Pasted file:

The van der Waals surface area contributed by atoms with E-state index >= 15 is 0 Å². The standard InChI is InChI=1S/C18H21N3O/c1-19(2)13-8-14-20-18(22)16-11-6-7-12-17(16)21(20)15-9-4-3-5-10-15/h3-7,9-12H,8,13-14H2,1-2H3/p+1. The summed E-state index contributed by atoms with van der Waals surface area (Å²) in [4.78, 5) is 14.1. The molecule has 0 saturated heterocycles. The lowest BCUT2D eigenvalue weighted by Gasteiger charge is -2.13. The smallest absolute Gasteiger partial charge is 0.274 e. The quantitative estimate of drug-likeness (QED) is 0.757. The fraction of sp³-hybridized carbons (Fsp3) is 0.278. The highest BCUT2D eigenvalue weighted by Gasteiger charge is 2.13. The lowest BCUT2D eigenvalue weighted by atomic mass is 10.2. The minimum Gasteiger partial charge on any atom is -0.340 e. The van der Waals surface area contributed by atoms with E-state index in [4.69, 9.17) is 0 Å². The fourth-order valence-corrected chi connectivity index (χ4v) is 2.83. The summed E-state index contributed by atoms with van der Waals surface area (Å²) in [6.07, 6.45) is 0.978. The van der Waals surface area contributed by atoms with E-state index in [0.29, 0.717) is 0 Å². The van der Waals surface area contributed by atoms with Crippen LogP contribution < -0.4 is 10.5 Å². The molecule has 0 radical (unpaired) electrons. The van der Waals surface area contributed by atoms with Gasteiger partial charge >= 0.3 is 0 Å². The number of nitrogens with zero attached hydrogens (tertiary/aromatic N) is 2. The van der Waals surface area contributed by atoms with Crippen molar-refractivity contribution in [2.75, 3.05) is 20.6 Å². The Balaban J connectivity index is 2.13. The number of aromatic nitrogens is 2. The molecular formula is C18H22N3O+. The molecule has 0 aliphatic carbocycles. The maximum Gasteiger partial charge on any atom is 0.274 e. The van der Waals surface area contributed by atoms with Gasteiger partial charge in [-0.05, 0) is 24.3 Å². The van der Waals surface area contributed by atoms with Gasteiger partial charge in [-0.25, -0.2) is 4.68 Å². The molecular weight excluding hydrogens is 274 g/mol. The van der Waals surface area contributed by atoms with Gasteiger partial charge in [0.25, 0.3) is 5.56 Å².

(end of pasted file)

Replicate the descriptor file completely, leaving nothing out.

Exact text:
The van der Waals surface area contributed by atoms with E-state index >= 15 is 0 Å². The standard InChI is InChI=1S/C18H21N3O/c1-19(2)13-8-14-20-18(22)16-11-6-7-12-17(16)21(20)15-9-4-3-5-10-15/h3-7,9-12H,8,13-14H2,1-2H3/p+1. The summed E-state index contributed by atoms with van der Waals surface area (Å²) in [4.78, 5) is 14.1. The molecule has 0 saturated heterocycles. The lowest BCUT2D eigenvalue weighted by Gasteiger charge is -2.13. The smallest absolute Gasteiger partial charge is 0.274 e. The quantitative estimate of drug-likeness (QED) is 0.757. The fraction of sp³-hybridized carbons (Fsp3) is 0.278. The highest BCUT2D eigenvalue weighted by Gasteiger charge is 2.13. The lowest BCUT2D eigenvalue weighted by atomic mass is 10.2. The minimum Gasteiger partial charge on any atom is -0.340 e. The van der Waals surface area contributed by atoms with E-state index in [4.69, 9.17) is 0 Å². The fourth-order valence-corrected chi connectivity index (χ4v) is 2.83. The summed E-state index contributed by atoms with van der Waals surface area (Å²) in [6.07, 6.45) is 0.978. The van der Waals surface area contributed by atoms with E-state index in [0.29, 0.717) is 0 Å². The van der Waals surface area contributed by atoms with Crippen LogP contribution < -0.4 is 10.5 Å². The molecule has 0 radical (unpaired) electrons. The van der Waals surface area contributed by atoms with Gasteiger partial charge >= 0.3 is 0 Å². The number of nitrogens with zero attached hydrogens (tertiary/aromatic N) is 2. The van der Waals surface area contributed by atoms with Crippen molar-refractivity contribution in [2.75, 3.05) is 20.6 Å². The Balaban J connectivity index is 2.13. The number of aromatic nitrogens is 2. The molecular formula is C18H22N3O+. The molecule has 0 aliphatic carbocycles. The maximum Gasteiger partial charge on any atom is 0.274 e. The van der Waals surface area contributed by atoms with Gasteiger partial charge in [-0.05, 0) is 24.3 Å². The van der Waals surface area contributed by atoms with Gasteiger partial charge in [-0.25, -0.2) is 4.68 Å². The molecular weight excluding hydrogens is 274 g/mol. The van der Waals surface area contributed by atoms with Gasteiger partial charge in [0.25, 0.3) is 5.56 Å².